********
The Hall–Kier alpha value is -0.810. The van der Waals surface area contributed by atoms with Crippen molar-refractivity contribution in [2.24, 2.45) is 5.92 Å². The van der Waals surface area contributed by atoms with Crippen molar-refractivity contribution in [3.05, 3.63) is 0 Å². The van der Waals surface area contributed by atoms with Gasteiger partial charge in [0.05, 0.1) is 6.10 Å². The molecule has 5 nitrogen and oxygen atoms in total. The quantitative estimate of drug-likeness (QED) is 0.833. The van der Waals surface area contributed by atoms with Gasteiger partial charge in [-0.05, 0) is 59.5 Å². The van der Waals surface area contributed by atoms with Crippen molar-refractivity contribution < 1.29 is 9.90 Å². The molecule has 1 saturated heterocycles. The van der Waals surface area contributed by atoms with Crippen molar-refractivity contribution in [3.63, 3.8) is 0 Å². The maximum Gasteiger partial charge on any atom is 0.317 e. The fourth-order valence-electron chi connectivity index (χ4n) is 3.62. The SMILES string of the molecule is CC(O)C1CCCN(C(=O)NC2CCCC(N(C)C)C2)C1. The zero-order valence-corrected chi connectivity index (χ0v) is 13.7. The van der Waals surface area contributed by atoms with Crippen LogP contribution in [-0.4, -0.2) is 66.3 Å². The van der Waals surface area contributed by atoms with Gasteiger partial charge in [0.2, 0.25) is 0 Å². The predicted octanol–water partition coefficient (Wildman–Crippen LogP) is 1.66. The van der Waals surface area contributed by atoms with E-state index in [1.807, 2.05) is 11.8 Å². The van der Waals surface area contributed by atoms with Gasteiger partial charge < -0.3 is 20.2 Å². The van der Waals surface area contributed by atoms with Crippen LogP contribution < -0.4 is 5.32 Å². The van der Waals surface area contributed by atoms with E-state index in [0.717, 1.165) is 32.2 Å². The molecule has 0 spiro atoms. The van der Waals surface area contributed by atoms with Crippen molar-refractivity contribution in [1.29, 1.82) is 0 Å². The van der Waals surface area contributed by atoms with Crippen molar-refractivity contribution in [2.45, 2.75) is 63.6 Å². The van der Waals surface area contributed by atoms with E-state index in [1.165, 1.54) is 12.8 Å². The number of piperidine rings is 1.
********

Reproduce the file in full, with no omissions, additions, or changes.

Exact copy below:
The Hall–Kier alpha value is -0.810. The van der Waals surface area contributed by atoms with Crippen molar-refractivity contribution in [2.24, 2.45) is 5.92 Å². The van der Waals surface area contributed by atoms with Crippen molar-refractivity contribution in [3.05, 3.63) is 0 Å². The van der Waals surface area contributed by atoms with Gasteiger partial charge in [0.05, 0.1) is 6.10 Å². The molecule has 5 nitrogen and oxygen atoms in total. The quantitative estimate of drug-likeness (QED) is 0.833. The van der Waals surface area contributed by atoms with Gasteiger partial charge in [-0.05, 0) is 59.5 Å². The van der Waals surface area contributed by atoms with Crippen molar-refractivity contribution < 1.29 is 9.90 Å². The molecule has 1 saturated heterocycles. The van der Waals surface area contributed by atoms with Crippen molar-refractivity contribution in [3.63, 3.8) is 0 Å². The maximum Gasteiger partial charge on any atom is 0.317 e. The fourth-order valence-electron chi connectivity index (χ4n) is 3.62. The SMILES string of the molecule is CC(O)C1CCCN(C(=O)NC2CCCC(N(C)C)C2)C1. The zero-order valence-corrected chi connectivity index (χ0v) is 13.7. The van der Waals surface area contributed by atoms with Crippen LogP contribution in [-0.4, -0.2) is 66.3 Å². The van der Waals surface area contributed by atoms with Gasteiger partial charge in [0.2, 0.25) is 0 Å². The predicted octanol–water partition coefficient (Wildman–Crippen LogP) is 1.66. The van der Waals surface area contributed by atoms with E-state index in [1.807, 2.05) is 11.8 Å². The van der Waals surface area contributed by atoms with Gasteiger partial charge < -0.3 is 20.2 Å². The van der Waals surface area contributed by atoms with Crippen LogP contribution < -0.4 is 5.32 Å². The van der Waals surface area contributed by atoms with E-state index in [0.717, 1.165) is 32.2 Å². The molecule has 0 spiro atoms. The van der Waals surface area contributed by atoms with Crippen molar-refractivity contribution in [1.29, 1.82) is 0 Å². The van der Waals surface area contributed by atoms with Crippen molar-refractivity contribution in [2.45, 2.75) is 63.6 Å². The van der Waals surface area contributed by atoms with E-state index in [1.165, 1.54) is 12.8 Å². The number of piperidine rings is 1.